Only one prospective study has analysed the relationship between the inflammatory properties of diet and risk of depression thus far. The aim of this study was to assess the association between the dietary inflammatory index (DII) and the incidence of depression. In a cohort study of 15 093 university graduates, participants completed a validated FFQ at baseline and after 10 years of follow-up. The DII was calculated based on the FFQ. Each of the twenty-eight nutrients or foods received a score based on findings from the peer-reviewed literature reporting on the relationships between diet and inflammatory biomarkers (IL-1β, IL-4, IL-6, IL-10, TNF-α and C-reactive protein). Participants were classified as having depression if they reported a new clinical diagnosis of depression by a physician, antidepressant drugs, or both. Multivariable Cox regression models were used to estimate hazard ratios (HR) of depression according to quintiles of the DII. After a median 8·5 years of follow-up, we observed 1051 incident cases of depression. The HR for participants in the highest quintile of DII (strongly pro-inflammatory) was 1·47 (95 % CI 1·17, 1·85) compared with those in the bottom quintile, with a significant dose–response relationship (P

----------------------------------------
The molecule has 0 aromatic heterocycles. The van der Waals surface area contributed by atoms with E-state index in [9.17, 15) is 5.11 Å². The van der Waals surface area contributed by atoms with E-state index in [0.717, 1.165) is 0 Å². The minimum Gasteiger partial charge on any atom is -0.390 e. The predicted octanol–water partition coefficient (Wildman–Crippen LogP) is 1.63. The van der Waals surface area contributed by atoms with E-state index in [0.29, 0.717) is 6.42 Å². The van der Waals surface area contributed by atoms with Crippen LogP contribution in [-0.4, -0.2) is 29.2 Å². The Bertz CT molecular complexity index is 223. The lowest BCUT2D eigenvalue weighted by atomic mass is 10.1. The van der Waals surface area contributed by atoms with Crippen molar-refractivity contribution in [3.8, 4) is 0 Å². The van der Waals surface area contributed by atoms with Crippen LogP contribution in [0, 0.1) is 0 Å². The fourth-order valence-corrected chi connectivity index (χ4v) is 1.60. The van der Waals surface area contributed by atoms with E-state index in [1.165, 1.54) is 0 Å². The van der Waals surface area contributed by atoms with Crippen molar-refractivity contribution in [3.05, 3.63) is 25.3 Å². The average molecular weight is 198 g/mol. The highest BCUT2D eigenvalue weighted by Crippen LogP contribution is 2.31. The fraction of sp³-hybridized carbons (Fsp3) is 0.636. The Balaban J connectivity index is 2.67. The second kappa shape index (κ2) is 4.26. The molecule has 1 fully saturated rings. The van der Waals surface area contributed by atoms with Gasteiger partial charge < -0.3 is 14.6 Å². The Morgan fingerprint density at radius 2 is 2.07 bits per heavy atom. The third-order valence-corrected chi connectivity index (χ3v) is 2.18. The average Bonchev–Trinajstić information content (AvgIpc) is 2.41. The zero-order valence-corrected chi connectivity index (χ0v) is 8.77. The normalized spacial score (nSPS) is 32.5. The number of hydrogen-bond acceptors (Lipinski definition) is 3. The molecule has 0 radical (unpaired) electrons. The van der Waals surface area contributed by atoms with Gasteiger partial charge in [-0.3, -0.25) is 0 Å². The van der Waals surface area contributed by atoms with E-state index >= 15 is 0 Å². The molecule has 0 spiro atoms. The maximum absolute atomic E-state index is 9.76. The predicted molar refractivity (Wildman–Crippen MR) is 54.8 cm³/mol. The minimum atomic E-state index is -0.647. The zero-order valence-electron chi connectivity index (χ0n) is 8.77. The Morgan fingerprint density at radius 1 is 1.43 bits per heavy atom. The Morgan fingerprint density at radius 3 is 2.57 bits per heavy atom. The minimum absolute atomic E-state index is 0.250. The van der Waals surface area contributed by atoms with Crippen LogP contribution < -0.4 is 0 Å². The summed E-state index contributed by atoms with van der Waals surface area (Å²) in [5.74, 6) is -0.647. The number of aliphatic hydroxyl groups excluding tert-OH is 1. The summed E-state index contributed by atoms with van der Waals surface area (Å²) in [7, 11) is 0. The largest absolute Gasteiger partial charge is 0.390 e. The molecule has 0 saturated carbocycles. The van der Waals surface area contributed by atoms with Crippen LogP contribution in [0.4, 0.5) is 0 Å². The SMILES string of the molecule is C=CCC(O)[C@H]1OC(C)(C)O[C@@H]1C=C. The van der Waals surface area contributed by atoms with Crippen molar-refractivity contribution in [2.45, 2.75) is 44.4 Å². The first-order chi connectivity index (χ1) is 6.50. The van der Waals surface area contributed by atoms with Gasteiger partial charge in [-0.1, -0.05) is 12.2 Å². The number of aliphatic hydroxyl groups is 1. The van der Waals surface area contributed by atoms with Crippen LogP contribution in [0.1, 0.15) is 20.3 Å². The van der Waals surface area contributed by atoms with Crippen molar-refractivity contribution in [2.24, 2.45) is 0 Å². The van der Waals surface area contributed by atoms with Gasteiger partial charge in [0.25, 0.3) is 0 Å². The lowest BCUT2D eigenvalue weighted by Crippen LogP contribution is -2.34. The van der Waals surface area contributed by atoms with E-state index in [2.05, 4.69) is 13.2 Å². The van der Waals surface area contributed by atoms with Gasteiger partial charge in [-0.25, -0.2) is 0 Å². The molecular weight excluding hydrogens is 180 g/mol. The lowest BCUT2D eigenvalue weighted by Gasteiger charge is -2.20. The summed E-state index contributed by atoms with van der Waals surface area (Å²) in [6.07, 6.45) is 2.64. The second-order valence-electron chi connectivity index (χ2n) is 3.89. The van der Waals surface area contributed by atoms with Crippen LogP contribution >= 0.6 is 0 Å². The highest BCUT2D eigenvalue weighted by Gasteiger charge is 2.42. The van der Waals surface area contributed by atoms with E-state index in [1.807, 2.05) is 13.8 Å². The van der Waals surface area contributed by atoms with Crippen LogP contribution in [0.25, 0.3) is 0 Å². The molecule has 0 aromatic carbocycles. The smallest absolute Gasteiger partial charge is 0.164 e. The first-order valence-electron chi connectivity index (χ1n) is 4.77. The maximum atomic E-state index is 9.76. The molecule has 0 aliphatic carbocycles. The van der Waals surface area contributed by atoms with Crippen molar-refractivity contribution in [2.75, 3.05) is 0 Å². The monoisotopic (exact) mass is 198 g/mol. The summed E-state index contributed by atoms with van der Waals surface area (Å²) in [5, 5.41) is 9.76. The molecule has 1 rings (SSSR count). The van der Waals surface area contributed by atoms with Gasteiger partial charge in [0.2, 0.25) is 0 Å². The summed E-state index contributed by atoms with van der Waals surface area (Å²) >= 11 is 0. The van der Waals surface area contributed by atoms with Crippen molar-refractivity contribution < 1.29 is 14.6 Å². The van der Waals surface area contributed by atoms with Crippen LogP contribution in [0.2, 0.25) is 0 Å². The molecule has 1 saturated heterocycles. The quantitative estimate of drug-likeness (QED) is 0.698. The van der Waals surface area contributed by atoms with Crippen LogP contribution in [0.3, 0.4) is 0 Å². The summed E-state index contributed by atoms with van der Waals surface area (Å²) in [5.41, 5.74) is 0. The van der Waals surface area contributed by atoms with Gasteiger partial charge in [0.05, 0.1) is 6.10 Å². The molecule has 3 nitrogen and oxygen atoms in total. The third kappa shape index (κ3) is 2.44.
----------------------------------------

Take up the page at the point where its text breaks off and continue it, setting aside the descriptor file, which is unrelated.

trend=0·01). In the subgroup analyses, the association between DII and depression was stronger among participants >55 years and among those with cardiometabolic comorbidities (HR 2·70; 95 % CI 1·22, 5·97 and HR 1·80; 95 % CI 1·27, 2·57, respectively). A pro-inflammatory diet was associated with a significantly higher risk of depression in a Mediterranean population. This association was stronger among older subjects and subjects with cardiometabolic diseases.